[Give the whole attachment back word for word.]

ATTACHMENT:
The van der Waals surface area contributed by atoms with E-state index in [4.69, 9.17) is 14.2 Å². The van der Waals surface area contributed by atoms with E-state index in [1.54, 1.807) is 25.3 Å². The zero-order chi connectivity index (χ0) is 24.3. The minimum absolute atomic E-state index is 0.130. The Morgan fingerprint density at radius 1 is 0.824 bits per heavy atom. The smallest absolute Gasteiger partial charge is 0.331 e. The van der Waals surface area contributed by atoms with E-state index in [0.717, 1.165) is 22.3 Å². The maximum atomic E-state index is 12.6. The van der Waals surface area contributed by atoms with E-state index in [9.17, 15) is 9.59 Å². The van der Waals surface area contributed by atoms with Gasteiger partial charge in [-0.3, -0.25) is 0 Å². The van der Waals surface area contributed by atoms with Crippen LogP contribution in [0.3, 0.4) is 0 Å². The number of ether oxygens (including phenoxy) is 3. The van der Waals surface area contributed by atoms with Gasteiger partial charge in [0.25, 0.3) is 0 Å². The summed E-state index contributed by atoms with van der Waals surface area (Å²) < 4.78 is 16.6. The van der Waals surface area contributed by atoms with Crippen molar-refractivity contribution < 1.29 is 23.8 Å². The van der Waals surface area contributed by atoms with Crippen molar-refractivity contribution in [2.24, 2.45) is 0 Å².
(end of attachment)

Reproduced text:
The van der Waals surface area contributed by atoms with E-state index in [4.69, 9.17) is 14.2 Å². The van der Waals surface area contributed by atoms with E-state index in [1.54, 1.807) is 25.3 Å². The zero-order chi connectivity index (χ0) is 24.3. The minimum absolute atomic E-state index is 0.130. The Morgan fingerprint density at radius 1 is 0.824 bits per heavy atom. The smallest absolute Gasteiger partial charge is 0.331 e. The van der Waals surface area contributed by atoms with E-state index in [0.717, 1.165) is 22.3 Å². The maximum atomic E-state index is 12.6. The van der Waals surface area contributed by atoms with E-state index in [9.17, 15) is 9.59 Å². The van der Waals surface area contributed by atoms with Gasteiger partial charge in [-0.3, -0.25) is 0 Å². The van der Waals surface area contributed by atoms with Crippen LogP contribution in [0.3, 0.4) is 0 Å². The number of ether oxygens (including phenoxy) is 3. The van der Waals surface area contributed by atoms with Gasteiger partial charge in [0.25, 0.3) is 0 Å². The summed E-state index contributed by atoms with van der Waals surface area (Å²) < 4.78 is 16.6. The van der Waals surface area contributed by atoms with Crippen molar-refractivity contribution < 1.29 is 23.8 Å². The van der Waals surface area contributed by atoms with Crippen molar-refractivity contribution in [2.24, 2.45) is 0 Å².